Miniature Bull Terriers
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MINIATURE BULL TERRIERS
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The heart is organ responsible for pumping blood and distributing oxygen to the body's tissues. The right side of the heart pumps out blood which travels to the lungs and becomes oxygenated while the left side receives blood (already having oxygen from the lungs) and pumps it back into the aorta chamber of the heart. The pumping chambers of the heart are called ventricles.
Feline Hypertrophic Cardiomyopathy is a disease where the heart muscle of the left ventricle thickens (hypertrophy). The interior of the left ventricle may get smaller and less blood can be accumulated because of it. If the ventricle walls stiffen and contract, they will impair the heart's ability to fill with blood. During the diastole (relaxation period), if the ventricle cannot sufficiently relax, a build up of blood will occur causing the backup in the blood vessels of the lungs.
Different parts of the heart may lose the ability to properly process blood and in turn different diseases will result. Several diseases result from this malfunction such as congestive heart failure, pulmonary edema and more. Some cats with Hypertrophic Cardiomyopathy develop a heart murmur. Hypertrophic Cardiomyopathy is a last resort disease in the sense that it will only be diagnosed after all the other heart conditions have been disqualified.
One of the main causes of Hypertrophic Cardiomyopathy is gene mutation. There is evidence to date to indicate that the autosomal dominant gene is passed on through genetics. It is seen frequently in certain families and breeds of cats. So far the exact gene has not been identified but cats whose parents both have the gene will also have Hypertrophic Cardiomyopathy. The cats which only inherited one gene from one parent will become carriers. The disease has been observed in the American Shorthair, Maine Coon cat. It operates much the same as when the disease presents itself in humans.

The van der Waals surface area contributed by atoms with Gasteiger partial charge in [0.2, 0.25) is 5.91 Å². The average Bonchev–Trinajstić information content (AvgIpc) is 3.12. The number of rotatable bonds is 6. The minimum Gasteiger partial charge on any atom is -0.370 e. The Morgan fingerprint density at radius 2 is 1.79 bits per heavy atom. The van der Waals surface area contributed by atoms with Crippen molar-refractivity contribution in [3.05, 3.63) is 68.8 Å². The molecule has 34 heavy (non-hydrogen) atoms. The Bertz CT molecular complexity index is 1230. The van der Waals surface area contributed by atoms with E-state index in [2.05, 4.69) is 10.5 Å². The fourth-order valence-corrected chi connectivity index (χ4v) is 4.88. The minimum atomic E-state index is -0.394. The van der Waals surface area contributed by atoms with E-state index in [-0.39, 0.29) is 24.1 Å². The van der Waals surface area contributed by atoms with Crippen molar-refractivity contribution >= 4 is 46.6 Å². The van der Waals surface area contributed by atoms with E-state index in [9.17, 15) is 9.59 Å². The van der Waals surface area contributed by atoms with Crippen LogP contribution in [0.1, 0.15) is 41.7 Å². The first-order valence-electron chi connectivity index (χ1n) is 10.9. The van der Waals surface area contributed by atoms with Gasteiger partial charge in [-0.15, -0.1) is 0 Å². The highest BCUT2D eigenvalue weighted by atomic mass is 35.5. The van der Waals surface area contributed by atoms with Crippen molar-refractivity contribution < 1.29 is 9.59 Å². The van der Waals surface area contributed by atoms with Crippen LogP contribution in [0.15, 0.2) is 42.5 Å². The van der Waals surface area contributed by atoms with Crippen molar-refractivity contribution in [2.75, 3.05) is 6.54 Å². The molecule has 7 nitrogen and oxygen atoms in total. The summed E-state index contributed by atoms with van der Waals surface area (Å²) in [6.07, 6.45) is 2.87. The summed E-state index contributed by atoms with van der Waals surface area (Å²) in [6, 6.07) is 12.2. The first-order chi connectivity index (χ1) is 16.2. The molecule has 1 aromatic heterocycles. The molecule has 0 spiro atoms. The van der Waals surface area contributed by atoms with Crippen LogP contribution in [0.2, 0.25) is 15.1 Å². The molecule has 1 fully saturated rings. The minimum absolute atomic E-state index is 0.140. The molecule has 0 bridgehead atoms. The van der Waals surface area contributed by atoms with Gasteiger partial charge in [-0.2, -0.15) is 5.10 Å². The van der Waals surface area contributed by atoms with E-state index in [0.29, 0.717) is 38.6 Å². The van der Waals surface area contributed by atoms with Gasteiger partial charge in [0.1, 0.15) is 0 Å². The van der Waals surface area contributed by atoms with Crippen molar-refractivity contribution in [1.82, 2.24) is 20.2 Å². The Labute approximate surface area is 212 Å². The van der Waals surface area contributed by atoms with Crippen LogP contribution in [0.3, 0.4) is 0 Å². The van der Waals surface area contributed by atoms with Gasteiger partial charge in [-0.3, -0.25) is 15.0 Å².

On the average, affected cats will show symptoms in their 5th year of life, though some do contract the disease when they are a year or two older. In the early stages the disease may not have any symptoms but then the onslaught of symptoms come all at once and in no time the cat will have heart failure and die.
The cat may be asymptomatic for the longest time and then suddenly experience behavior changes such as inactivity and listlessness. As the disease progresses, the cat will begin to have increasingly labored breathing. Some cats develop a heart murmur or accelerated heart beat. Blood clots in the hind legs can bring on lameness followed by leg paralysis, heart failure and death.
The best clinical tool for diagnosing the disease is the echocardiogram. This machine will measure physiological and functioning changes in the heart. The veterinarian may also use x-rays and electrocardiograms for more detail findings.
The veterinary cardiologist will administer other tests to check for hypothyroidism which could be the reason for the impairment of the heart muscles. If this proves to be the case, the cat will be treated for the hyperthyroidism and once that is cured the heart impairment will disappear as well.
Unfortunately there is no cure for Hypertrophy Cardiomyopathy and the disease is fatal.
However, if the disease is directly found to be a cause of something else, that disease will be treated in hopes of eliminating the Hypertrophic Cardiomyopathy.
An assortment of medications are administered for Hypertrophic Cardiomyopathy; corticosteroids for the ventricle to assist with blood flow, a diuretic for congestive heart failure, drugs to prevent or break up blood clots, all depending upon the cat's particular symptoms.
Though this disease is fatal, if caught early enough when the cat is still experiencing a mild form of the disease, there is a good chance that it can live a longer life while in a veterinarian's care. The key is to get your cat to a veterinarian the moment you suspect any of the above mentioned symptoms.
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